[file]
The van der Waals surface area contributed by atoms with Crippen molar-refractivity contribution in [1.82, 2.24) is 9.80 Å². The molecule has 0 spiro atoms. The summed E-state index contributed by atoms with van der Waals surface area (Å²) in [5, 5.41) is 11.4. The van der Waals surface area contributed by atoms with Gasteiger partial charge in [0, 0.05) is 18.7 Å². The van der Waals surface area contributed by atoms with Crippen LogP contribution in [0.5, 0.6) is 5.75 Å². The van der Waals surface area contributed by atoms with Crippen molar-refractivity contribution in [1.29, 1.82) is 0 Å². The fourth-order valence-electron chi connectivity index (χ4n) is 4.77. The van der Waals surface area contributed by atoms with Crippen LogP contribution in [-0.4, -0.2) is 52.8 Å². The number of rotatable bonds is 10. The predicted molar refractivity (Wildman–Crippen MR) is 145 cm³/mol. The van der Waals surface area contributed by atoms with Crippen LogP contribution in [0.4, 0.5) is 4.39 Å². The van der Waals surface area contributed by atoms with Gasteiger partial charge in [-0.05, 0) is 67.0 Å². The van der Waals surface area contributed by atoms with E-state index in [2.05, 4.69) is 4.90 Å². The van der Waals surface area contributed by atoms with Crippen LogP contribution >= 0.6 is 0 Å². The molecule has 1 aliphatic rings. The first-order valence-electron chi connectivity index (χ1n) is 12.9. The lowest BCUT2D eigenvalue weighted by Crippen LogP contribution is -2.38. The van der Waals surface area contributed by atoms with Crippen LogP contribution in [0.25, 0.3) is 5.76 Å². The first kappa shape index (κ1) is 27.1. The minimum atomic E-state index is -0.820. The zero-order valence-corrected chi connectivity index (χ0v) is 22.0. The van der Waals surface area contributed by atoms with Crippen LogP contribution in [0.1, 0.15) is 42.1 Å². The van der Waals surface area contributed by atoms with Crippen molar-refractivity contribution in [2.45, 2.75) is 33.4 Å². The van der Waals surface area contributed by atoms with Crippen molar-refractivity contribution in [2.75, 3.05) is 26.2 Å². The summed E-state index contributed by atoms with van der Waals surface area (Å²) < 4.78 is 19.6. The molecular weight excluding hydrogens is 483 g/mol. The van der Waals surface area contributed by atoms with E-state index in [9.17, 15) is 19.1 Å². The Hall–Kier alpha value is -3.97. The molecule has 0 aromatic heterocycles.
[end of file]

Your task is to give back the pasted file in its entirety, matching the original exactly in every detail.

The van der Waals surface area contributed by atoms with Crippen molar-refractivity contribution in [1.82, 2.24) is 9.80 Å². The molecule has 0 spiro atoms. The summed E-state index contributed by atoms with van der Waals surface area (Å²) in [5, 5.41) is 11.4. The van der Waals surface area contributed by atoms with Gasteiger partial charge in [0, 0.05) is 18.7 Å². The van der Waals surface area contributed by atoms with Crippen LogP contribution in [0.5, 0.6) is 5.75 Å². The van der Waals surface area contributed by atoms with Crippen molar-refractivity contribution in [1.29, 1.82) is 0 Å². The fourth-order valence-electron chi connectivity index (χ4n) is 4.77. The van der Waals surface area contributed by atoms with Crippen LogP contribution in [-0.4, -0.2) is 52.8 Å². The number of rotatable bonds is 10. The predicted molar refractivity (Wildman–Crippen MR) is 145 cm³/mol. The van der Waals surface area contributed by atoms with Crippen LogP contribution in [0.4, 0.5) is 4.39 Å². The van der Waals surface area contributed by atoms with Gasteiger partial charge in [-0.05, 0) is 67.0 Å². The van der Waals surface area contributed by atoms with E-state index in [2.05, 4.69) is 4.90 Å². The van der Waals surface area contributed by atoms with Crippen LogP contribution >= 0.6 is 0 Å². The molecule has 1 aliphatic rings. The first-order valence-electron chi connectivity index (χ1n) is 12.9. The lowest BCUT2D eigenvalue weighted by Crippen LogP contribution is -2.38. The van der Waals surface area contributed by atoms with Crippen LogP contribution in [0.25, 0.3) is 5.76 Å². The first kappa shape index (κ1) is 27.1. The minimum atomic E-state index is -0.820. The zero-order valence-corrected chi connectivity index (χ0v) is 22.0. The van der Waals surface area contributed by atoms with Crippen LogP contribution in [0.1, 0.15) is 42.1 Å². The van der Waals surface area contributed by atoms with Crippen molar-refractivity contribution in [2.45, 2.75) is 33.4 Å². The van der Waals surface area contributed by atoms with Crippen molar-refractivity contribution in [2.75, 3.05) is 26.2 Å². The summed E-state index contributed by atoms with van der Waals surface area (Å²) < 4.78 is 19.6. The molecular weight excluding hydrogens is 483 g/mol. The van der Waals surface area contributed by atoms with E-state index in [9.17, 15) is 19.1 Å². The Hall–Kier alpha value is -3.97. The molecule has 0 aromatic heterocycles.